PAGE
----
Seating Algorithms and Why Whit Rules
By stern on Feb 04, 2005
The "main tent" of the analyst's conference ends with the CTO panel, featuring the person changed with setting technical direction and often architecture for each of Sun's business units. This year's herd of nerds included Jim Baty, Andy Bechtolsheim, Tim Bray, Whit Diffie, Glenn Edens, Balint Fleischer, James Gosling, Graham Hamilton, Tim Marsland, Mike Splain, Mark Tremblay, and me. Milling about the stage before the panel, we discussed various potential seating algorithms: alphabetical, tenure, inverse of birth year, and employee number (not equivalent to tenure since Andy left and then returned to the same single-digit employee number). Forever the resident crank, I suggested we sort by Erdos number.
If you are laughing because you know what an Erdos number is, scroll ahead to read the punchline, otherwise, here is a short diversion on the mathematical entitlement known as an Erdos number. Paul Erdos was a prolific Hungarian mathematician. Your Erdos number is the degrees of separation, using co-authored papers as the links, between you and Erdos. Obviously, the root of the tree is Paul Erdos with number 0; the highest known value is 15. I am only aware of this personal graph theory overlay of graph theory personalities because of my friend and co-worker Pat Parseghian who has an Erdos number of 4. Given my proclivity for finding ways in which similarly interested groups are introduced or intermediated, this is right up my infinitely large Erdos number alley. Low Erdos numbers, like vanity license plates, are quite prized in some circles. Michigan resident William Tozier set up an eBay auction for an Erdos number of 5, where the winning bidder would co-author a paper with Tozier to enter the exclusive circular graph.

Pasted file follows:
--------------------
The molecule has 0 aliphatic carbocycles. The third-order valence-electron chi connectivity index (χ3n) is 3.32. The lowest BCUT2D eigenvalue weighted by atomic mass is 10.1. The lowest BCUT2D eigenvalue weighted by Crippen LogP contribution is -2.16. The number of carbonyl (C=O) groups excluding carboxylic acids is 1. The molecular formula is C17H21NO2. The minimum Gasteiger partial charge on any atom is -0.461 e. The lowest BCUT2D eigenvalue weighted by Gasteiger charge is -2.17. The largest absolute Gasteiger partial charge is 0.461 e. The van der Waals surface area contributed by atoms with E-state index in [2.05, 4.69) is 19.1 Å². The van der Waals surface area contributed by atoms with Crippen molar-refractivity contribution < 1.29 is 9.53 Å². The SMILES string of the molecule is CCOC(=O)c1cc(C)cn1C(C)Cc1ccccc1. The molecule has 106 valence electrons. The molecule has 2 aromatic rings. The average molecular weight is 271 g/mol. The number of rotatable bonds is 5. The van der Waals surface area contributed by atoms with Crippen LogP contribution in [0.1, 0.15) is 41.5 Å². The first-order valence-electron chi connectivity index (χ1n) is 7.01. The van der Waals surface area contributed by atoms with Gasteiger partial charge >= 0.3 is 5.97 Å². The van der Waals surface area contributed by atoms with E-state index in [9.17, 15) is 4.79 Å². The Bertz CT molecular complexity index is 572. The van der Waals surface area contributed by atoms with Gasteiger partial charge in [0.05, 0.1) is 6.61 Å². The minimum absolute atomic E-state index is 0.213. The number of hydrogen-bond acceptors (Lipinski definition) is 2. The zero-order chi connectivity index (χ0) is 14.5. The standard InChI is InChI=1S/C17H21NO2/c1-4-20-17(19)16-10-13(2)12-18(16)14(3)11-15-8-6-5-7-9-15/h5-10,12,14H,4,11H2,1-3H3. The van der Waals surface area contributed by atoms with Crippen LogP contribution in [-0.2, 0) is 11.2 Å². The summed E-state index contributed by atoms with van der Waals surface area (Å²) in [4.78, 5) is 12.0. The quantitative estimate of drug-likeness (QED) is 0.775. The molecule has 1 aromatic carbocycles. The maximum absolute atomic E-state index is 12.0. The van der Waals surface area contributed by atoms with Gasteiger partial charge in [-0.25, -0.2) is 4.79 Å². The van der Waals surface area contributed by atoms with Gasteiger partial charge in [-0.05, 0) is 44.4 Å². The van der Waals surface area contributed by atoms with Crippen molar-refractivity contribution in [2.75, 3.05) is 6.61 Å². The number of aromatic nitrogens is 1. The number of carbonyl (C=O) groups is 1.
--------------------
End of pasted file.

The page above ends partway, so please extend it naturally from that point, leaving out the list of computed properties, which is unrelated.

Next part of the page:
The Punchline: My seating algorithm proposal was overheard by Whit Diffie, who promptly responded "Mine's 3, can I sit next to Greg?" I'm still smiling about his response, and not just because Whit's timing and deadpan delivery were perfect. Much of the discussion on the CTO panel entailed how we see grid computing reshaping applications and consumption patterns for information technology, and how this may have shortened (or lengthened) our technology planning horizons. The vehicles that will deliver widespread grid computing-- reliability, cost, security, and scale -- are being guided at Sun by the techno-brand names above. Whit's vehicle -- security -- has a low-numbered vanity plate.